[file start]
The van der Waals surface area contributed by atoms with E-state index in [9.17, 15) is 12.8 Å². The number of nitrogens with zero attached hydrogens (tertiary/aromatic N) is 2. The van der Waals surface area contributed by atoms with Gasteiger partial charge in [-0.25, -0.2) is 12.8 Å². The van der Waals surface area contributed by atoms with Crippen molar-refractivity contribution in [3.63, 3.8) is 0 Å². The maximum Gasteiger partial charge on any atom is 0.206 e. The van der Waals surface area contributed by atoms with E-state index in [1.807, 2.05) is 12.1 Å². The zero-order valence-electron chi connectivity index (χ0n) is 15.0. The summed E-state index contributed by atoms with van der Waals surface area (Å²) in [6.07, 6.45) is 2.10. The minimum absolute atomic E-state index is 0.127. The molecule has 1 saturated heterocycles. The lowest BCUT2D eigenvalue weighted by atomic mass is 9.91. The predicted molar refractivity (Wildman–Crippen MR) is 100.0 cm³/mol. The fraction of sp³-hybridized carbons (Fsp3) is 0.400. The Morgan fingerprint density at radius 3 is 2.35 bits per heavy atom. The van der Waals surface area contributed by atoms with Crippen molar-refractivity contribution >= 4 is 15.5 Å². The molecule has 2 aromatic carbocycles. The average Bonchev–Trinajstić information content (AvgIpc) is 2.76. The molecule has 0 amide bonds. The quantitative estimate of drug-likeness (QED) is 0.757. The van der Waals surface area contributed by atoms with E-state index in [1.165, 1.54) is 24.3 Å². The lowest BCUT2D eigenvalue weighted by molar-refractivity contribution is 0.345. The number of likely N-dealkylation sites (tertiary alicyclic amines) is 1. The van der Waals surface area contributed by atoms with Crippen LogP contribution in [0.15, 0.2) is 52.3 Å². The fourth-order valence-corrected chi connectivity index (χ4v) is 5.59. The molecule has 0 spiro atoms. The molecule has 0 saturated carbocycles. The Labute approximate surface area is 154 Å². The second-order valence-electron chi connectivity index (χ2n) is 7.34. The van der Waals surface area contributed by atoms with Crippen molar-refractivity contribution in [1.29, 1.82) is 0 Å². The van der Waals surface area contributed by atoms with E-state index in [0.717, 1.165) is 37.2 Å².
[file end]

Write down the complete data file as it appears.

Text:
The van der Waals surface area contributed by atoms with E-state index in [9.17, 15) is 12.8 Å². The number of nitrogens with zero attached hydrogens (tertiary/aromatic N) is 2. The van der Waals surface area contributed by atoms with Gasteiger partial charge in [-0.25, -0.2) is 12.8 Å². The van der Waals surface area contributed by atoms with Crippen molar-refractivity contribution in [3.63, 3.8) is 0 Å². The maximum Gasteiger partial charge on any atom is 0.206 e. The van der Waals surface area contributed by atoms with E-state index in [1.807, 2.05) is 12.1 Å². The zero-order valence-electron chi connectivity index (χ0n) is 15.0. The summed E-state index contributed by atoms with van der Waals surface area (Å²) in [6.07, 6.45) is 2.10. The minimum absolute atomic E-state index is 0.127. The molecule has 1 saturated heterocycles. The lowest BCUT2D eigenvalue weighted by atomic mass is 9.91. The predicted molar refractivity (Wildman–Crippen MR) is 100.0 cm³/mol. The fraction of sp³-hybridized carbons (Fsp3) is 0.400. The Morgan fingerprint density at radius 3 is 2.35 bits per heavy atom. The van der Waals surface area contributed by atoms with Crippen molar-refractivity contribution >= 4 is 15.5 Å². The molecule has 2 aromatic carbocycles. The average Bonchev–Trinajstić information content (AvgIpc) is 2.76. The molecule has 0 amide bonds. The quantitative estimate of drug-likeness (QED) is 0.757. The van der Waals surface area contributed by atoms with E-state index in [1.165, 1.54) is 24.3 Å². The lowest BCUT2D eigenvalue weighted by molar-refractivity contribution is 0.345. The number of likely N-dealkylation sites (tertiary alicyclic amines) is 1. The van der Waals surface area contributed by atoms with Crippen LogP contribution in [0.15, 0.2) is 52.3 Å². The fourth-order valence-corrected chi connectivity index (χ4v) is 5.59. The molecule has 0 spiro atoms. The molecule has 0 saturated carbocycles. The Labute approximate surface area is 154 Å². The second-order valence-electron chi connectivity index (χ2n) is 7.34. The van der Waals surface area contributed by atoms with Crippen molar-refractivity contribution in [1.29, 1.82) is 0 Å². The van der Waals surface area contributed by atoms with E-state index in [0.717, 1.165) is 37.2 Å².